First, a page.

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2006-02-20-14 Gallbladder, non-visualization  © Gourand www.thefetus.net/


Gallbladder, non-visualization

Luc Gourand, MD, Joelle Teboul, MD

Maternite "Les Bluets", Paris, France

This is a 30 year-old primigravida with unremarkable medical history. The first trimester scan was normal. At 18 weeks an amniocentesis was performed because of an abnormal triple test . The karyotype was normal. The second trimester scan was normal, except for the fetal gallbladder that could not be seen and the bowel appeared to be slightly hyperechoic. The serology test for cytomegalovirus was negative.

A week later, the non-visualization of the fetal gallbladder was confirmed by two different sonographers. Hyperechoic bowel associated with non visualization of the gallbladder and normal karyotype lead to the suspicion of cystic fibrosis. The asymptomatic mother and the father were tested for cystic fibrosis and the result was positive for the DF508 mutation of the CFTR protein. A sample of the amniotic fluid (stored by the genetic laboratory after karyotyping) was then sent for cystic fibrosis testing. The cystic fibrosis screen was positive and the fetus was found homozygote for the DF508 CFTR mutation.

After discussion and genetic counseling, the parents decided for interruption of the pregnancy. No gallbladder was found at autopsy.

 

Discussion

The gallbladder (with the stomach and the course of the umbilical vein) is one of the main landmarks of the fetal abdominal anatomical structures. Color Doppler is useful to differentiate from non vascular structures. The gallbladder is normally visible in the beginning of the second trimester and sometimes less visible in the end of the pregnancy. Non-visualization of the fetal gallbladder is rare (about 1:1000), but associated in 40% with other severe fetal anomalies. In case of non-visualization, the scan should be repeated after one week.

What to look for, when the gallbladder is not visible?

  1. Cystic fibrosis (mucoviscidosis)
    Cystic fibrosis is the most common lethal genetic disorder today. It affects approximately 1:3,000 live births. It is an autosomal recessive disorder of abnormal mucous secretion, with a carrier rate of 4%. Most of the newly diagnosed patients, do not have an affected relative and therefore are not known to be at risk. Several hundreds mutations in the cystic fibrosis gene have been identified. The major cystic fibrosis mutation is the DF508 which accounts for 70% in Caucasians. Prenatal diagnosis is possible in case of familial history. Several ultrasound findings have been described including hyperechoic bowel, digestive dilatation, meconium peritonitis, ascites, absent gallbladder.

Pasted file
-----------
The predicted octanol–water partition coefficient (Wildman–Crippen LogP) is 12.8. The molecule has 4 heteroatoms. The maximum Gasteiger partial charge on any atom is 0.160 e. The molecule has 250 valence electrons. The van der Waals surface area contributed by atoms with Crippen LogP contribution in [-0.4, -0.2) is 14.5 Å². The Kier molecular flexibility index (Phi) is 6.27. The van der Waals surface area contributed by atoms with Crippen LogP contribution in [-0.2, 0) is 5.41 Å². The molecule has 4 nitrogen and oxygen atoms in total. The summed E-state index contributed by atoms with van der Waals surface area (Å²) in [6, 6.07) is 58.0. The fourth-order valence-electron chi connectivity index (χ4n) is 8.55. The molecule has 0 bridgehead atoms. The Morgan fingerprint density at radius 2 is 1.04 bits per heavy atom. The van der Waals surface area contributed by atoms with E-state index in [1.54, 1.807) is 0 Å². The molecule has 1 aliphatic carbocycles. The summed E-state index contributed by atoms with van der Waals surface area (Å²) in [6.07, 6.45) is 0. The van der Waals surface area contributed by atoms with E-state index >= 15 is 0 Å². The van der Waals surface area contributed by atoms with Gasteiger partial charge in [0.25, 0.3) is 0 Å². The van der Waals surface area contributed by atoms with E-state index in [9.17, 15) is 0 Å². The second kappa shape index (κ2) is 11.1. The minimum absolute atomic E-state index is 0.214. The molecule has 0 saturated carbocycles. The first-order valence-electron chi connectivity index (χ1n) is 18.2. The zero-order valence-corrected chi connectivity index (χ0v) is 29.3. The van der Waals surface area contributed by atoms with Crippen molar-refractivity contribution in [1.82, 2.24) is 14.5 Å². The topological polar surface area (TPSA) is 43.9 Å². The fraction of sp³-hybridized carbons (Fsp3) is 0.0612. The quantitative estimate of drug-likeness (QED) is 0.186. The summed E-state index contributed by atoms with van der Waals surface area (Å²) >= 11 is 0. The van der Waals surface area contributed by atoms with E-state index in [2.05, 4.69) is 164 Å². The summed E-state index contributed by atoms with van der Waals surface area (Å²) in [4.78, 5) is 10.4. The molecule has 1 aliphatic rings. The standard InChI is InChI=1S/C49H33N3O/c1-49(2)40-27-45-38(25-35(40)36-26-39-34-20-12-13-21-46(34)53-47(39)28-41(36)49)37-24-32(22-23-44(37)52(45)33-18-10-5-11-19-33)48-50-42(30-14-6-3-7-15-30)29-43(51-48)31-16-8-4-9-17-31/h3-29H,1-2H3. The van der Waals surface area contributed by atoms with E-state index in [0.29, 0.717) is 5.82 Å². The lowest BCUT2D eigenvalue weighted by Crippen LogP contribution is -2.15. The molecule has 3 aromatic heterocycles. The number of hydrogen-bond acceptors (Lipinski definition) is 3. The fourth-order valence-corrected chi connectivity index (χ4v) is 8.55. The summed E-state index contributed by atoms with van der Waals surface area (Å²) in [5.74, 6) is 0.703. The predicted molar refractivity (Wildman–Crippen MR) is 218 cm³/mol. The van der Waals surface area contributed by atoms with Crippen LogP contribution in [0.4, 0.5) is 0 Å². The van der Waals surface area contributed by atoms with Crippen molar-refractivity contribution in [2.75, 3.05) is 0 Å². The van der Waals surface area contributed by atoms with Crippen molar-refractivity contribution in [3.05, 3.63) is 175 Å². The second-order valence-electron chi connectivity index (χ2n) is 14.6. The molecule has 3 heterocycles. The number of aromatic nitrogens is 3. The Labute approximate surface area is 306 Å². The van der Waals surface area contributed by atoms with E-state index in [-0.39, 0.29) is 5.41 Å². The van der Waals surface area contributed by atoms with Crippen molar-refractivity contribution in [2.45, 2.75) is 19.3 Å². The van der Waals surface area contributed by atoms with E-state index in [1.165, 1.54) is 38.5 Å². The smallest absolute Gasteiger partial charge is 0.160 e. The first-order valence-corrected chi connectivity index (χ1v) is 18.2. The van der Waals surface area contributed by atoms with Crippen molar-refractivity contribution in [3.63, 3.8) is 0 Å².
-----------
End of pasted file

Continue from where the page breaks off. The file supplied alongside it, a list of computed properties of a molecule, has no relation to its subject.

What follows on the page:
2. Aneuploidies: trisomy 21, triploidy, trisomy 18, XYY, and others. In some cases,  the finding may be an enlarged cystic gallbladder instead.
  3. Viral infections: cytomegalovirus, meconium peritonitis.
  4. Associated structural malformations: Potter syndrome, abnormal kidneys, hydrops, diaphragmatic hernia-right sided, and others
  5. Biliary atresia: Uncommon, severe prognosis. A rare case of extra-hepatic biliary atresia was diagnosed by a combination of prenatal ultrasound and measurements of fetal digestive enzymes in amniotic fluid. Ultrasound at 15 and 18 weeks failed to detect the gallbladder and amniotic fluid digestive enzyme values were below the fifth percentile. A "triangular cord sign" has been described in these cases. In the left isomerism,  extra-hepatic biliary atresia with the absence of the gallbladder is the most severe complex extra-cardiac malformation.  Two important findings can be expected in left isomerism : interruption of the inferior vena cava in its intrahepatic part and presence of persistent arrhythmia. Antenatal diagnosis of biliary atresia remains exceptional. Types I and II can be suspected on ultrasound examination when a cystic structure is detected in the liver hilum.
  6. Anatomical variant: the gallbladder is also not detectable in one or the other symptom-free parent
  7. Normal healthy newborn: the gallbladder is detected later in pregnancy or even after birth


Conclusion

The fetal gallbladder is normally detected in the second trimester of pregnancy. Constant non-visualization of the fetal gallbladder should prompt specific investigations since severe fetal anomalies may be associated in these cases. 


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